Jun 5, 2020
State of Equality: June Newsletter
A Message From Kendra
This year, Pride Month feels a lot like it did when trans people of color and other LGBTQ folks rose up against police brutality across several days of riots at New York’s Stonewall Inn back in 1969. While our movement has certainly made progress over the last 50 years, the events of the past several weeks have shown that it is more important than ever to celebrate our resilience, make our voices heard and continue resisting oppression.
Equality North Carolina is plugging into this flashpoint moment for our country and our movement, and we hope you’ll join us. We want to be another conduit for you to make your voice heard to our elected officials. Whether it's one of our six regional chapter meetings, an upcoming candidate event or a Town Hall on our Facebook, we’re working every day to elevate the voices of vulnerable North Carolinians.
Thank you for joining us as we link arms with other marginalized Americans and rise up to meet this moment.
- June 7: Virtual LGBTQ Book Club
- June 8: Charlotte Chapter Meeting
- June 9: Northeastern NC Chapter Meeting
- June 10: Candidate Town Hall: A More Equitable Triad After COVID-19
- June 12: Intergenerational Virtual Conversation
- June 16: Southeastern NC Chapter Meeting
- June 17: Candidate Town Hall: Equality Sweeps Mecklenburg
- June 23: Triangle Chapter Meeting
- June 25: Triad Chapter Meeting
- June 28: Western NC Chapter Meeting
Resources: Anti-Racism & Navigating COVID-19
Equality North Carolina is working to ensure that you have all of the resources you need to show up in this moment. In addition to our COVID-19 resource list, we have a general organizational resource portal that we’ve expanded to include anti-racism resources. If you’re looking for ways to support black and brown Americans or further educate yourself about how race frames the American experience, please head here.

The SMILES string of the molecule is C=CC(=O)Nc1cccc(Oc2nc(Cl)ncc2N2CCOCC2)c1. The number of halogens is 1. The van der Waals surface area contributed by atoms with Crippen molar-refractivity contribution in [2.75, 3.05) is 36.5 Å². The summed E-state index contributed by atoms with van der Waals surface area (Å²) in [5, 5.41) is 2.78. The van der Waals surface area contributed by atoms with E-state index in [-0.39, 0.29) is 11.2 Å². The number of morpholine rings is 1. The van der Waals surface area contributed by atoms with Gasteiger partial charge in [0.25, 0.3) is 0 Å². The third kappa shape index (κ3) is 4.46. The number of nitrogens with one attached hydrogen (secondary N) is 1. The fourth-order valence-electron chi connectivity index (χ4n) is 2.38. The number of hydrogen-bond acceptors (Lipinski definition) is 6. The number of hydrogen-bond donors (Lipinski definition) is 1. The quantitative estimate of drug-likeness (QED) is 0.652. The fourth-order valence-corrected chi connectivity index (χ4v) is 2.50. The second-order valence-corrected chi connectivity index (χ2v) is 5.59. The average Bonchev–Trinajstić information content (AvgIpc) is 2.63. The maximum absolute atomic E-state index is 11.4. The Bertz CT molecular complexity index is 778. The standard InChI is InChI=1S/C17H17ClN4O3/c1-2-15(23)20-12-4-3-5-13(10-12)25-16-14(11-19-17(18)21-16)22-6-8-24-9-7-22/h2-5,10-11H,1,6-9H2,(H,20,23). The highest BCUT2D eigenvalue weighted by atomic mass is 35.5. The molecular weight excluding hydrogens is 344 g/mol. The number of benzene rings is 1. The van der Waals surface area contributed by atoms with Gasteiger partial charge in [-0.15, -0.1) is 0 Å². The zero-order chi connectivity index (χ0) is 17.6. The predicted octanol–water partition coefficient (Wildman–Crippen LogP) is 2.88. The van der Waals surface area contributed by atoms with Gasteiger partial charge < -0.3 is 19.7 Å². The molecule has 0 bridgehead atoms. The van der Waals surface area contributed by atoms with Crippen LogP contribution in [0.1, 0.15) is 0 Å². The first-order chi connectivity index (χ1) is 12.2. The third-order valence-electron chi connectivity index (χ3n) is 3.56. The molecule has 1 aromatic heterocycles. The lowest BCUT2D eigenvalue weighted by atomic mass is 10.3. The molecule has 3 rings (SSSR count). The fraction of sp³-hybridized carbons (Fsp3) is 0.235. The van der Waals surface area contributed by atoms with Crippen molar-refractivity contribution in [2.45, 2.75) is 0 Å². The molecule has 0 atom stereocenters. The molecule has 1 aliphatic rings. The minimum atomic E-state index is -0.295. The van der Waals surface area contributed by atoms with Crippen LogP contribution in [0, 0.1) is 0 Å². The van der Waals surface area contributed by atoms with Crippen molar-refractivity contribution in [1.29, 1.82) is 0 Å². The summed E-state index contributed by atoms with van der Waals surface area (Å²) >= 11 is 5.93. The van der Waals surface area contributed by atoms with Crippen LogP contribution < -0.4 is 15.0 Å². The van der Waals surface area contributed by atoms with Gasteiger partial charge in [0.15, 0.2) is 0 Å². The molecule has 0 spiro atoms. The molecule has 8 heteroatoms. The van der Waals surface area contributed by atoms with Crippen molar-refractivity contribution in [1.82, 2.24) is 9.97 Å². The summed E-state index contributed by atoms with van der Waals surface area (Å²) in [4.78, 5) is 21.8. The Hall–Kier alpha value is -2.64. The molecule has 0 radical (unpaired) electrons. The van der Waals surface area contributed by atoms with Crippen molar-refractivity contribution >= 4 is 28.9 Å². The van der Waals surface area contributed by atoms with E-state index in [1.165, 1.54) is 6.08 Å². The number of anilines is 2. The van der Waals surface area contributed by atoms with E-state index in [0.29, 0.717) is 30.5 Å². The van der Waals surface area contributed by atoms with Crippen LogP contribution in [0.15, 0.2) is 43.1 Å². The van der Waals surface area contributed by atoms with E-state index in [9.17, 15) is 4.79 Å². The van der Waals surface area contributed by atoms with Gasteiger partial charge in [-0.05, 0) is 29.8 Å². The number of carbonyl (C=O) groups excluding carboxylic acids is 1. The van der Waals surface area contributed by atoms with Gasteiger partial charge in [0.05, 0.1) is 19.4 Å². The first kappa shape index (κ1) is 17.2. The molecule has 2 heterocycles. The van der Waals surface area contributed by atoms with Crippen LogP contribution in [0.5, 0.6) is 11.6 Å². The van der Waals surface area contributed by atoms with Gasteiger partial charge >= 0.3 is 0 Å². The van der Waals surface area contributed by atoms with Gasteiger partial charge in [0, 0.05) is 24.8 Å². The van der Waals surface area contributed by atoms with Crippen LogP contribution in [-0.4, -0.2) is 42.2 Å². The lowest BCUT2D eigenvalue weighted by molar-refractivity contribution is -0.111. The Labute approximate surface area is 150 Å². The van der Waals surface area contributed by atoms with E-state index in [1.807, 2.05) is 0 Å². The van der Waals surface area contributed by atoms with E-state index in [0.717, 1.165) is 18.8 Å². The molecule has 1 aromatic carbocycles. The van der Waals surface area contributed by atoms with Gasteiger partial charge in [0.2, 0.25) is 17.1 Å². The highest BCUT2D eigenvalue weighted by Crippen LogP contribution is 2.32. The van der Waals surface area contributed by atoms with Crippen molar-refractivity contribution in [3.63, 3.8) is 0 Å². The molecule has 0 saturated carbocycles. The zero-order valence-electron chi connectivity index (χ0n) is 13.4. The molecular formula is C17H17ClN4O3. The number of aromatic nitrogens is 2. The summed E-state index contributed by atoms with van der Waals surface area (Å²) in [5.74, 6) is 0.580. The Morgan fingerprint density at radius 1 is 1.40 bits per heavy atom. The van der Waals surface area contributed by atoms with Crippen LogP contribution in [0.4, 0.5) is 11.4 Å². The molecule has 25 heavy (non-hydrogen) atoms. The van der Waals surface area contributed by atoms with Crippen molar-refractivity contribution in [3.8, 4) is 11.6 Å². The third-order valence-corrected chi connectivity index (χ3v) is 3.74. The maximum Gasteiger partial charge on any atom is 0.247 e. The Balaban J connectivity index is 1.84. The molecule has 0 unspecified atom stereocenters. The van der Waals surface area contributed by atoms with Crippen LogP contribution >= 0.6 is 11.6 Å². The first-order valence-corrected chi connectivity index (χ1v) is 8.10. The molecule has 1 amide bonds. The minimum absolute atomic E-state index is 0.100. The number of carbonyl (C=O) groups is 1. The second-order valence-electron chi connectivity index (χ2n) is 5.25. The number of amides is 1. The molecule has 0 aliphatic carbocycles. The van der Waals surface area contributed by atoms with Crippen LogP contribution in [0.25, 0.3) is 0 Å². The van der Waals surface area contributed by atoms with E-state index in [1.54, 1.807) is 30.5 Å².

Our Policy Director Ames Simmons also wrote this blog about the ways that white people can show up for the movement against police brutality.
Give Out Day
On June 30, ENC will take part in Give Out Day, the only national day of giving for the LGBTQ community. In the lead up to Give Out Day, we’ll spotlight four of our Rural Youth Empowerment Fellows past and present and discuss the imperative need to support LGBTQ youth during this time.
On top of all of this, on June 30 we’ll broadcast a virtual concert from a very special guest in celebration of the occasion. Stay tuned for more details!
Regional Groups & Candidate Events
Before the pandemic hit, ENC hit the ground running for 2020 building out six different regional chapter groups across our state for folks to come together, build community and find resources. This work has moved online, and each chapter group meets once a month. Please join us for your region's next chapter meeting and find out how you can plug into the work of Equality North Carolina in the months to come!
We’re also holding two events in the coming weeks with a handful of our Endorsed candidates -- one for the Charlotte-Mecklenburg area and another for the Triad. Tune in for your chance to have facetime with your elected officials as we approach the most important election of our lifetimes.
Rural Youth Empowerment Fellowship Projects
Our Rural Youth Empowerment fellows are deep into their projects and there are a number of ways for you to get involved:
- Friendly Caller Program: We’re partnering with SAGE Central North Carolina and the LGBT Center of Raleigh for an intergenerational LGBTQ-friendly phone call program in the age of physical distancing. Learn more here.
- Queer Resiliency: This project is about collecting the voices of queer youth (age 28 and under) in NC that have been supporting each other through the unprecedented challenges of COVID-19 by sharing critical resiliency skills and digitally organizing social networks. Deadline to apply is June 30 -- learn more here.
- Queer Gone South Zine Submissions: Queer Gone South Zine (QGSZ) is a digital and print zine centering the queer experience in the South and other rural areas. This zine strives to tell our stories through visual arts, poetry, short stories, comics, collages, and any other art form that makes you feel seen and heard. Learn more here.